After the connection validation, you’ll be requested for the appropriate DB user’s password (it can also be found in the abovementioned email) in order to access your database.

That’s all! Now you can start working with your database through executing the required SQL queries.

Connection via Local Client

In the case you require advanced functionality or if you are used to managing the data stored within your database with more convenience, a type of database desktop client may come in handy here. It will provide you with a user-friendly graphic interface and the variety of included features to accelerate your work.

For an example of such a client, that will help to establish the remote connection to our database through the created endpoint, we’ll use one of the most popular DB management tools - MySQL Workbench.

  1. Run the abovementioned application and click the New Connection button. wb-1

  2. In the appeared Setup New Connection frame, fill in the following fields at the top:

  • Connection Name - set an appellation for your connection (e.g. jelastic-db)
  • Connection Method - choose the Standard (TCP/IP) method


Then, specify the required DB data inside the Parameters tab beneath:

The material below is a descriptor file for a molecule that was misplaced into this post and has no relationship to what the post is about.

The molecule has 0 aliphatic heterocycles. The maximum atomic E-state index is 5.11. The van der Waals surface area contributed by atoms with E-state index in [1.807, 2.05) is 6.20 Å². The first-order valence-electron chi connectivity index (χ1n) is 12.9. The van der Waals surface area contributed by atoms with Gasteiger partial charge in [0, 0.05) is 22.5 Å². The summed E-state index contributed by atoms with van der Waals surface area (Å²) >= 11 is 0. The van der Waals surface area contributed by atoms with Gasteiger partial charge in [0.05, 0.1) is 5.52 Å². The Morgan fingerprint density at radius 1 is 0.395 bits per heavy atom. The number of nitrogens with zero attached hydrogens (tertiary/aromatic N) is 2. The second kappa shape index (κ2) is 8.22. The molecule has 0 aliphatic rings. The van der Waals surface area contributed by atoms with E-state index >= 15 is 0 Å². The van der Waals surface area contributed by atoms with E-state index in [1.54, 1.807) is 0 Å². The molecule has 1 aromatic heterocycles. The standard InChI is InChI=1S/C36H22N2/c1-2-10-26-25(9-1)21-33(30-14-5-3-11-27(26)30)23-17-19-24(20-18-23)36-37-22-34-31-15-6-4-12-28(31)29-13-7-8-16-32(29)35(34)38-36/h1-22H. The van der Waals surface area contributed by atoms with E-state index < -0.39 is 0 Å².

• Hostname - endpoint URL without the port number specified at the end (node30292-endpoints.jelastic.com in our case)
  • Port - the endpoint’s public port (we got port 10011 assigned during its addition)
  • Username - name of the admin DB user (the platform has sent it to you via email during the environment creation - by default it stands for root for all the new MySQL servers)
  • Password - either click Store in Keychain to enter and save your pass (which can be found within the same email) or skip this field to specify it during each connection attempt
  • Default Schema - the database schema to be used by default (can be also left blank)

Click OK to complete.

  1. Double-click on the newly appeared connection record to initiate its establishment and specify your password in the appeared frame (if you haven’t saved it before). wb-3

You can also tick Save password in keychain if you don’t want to enter it manually each time you need to access your database. Click the OK button to proceed.

  1. In a minute, you’ll be connected to your DB. wb-4

Great! Now you can start organizing your data using all the provided benefits of the full-featured management client.

Just in the same way you can connect to any other database server within the platform or, for example, backup and restore your data within dump files.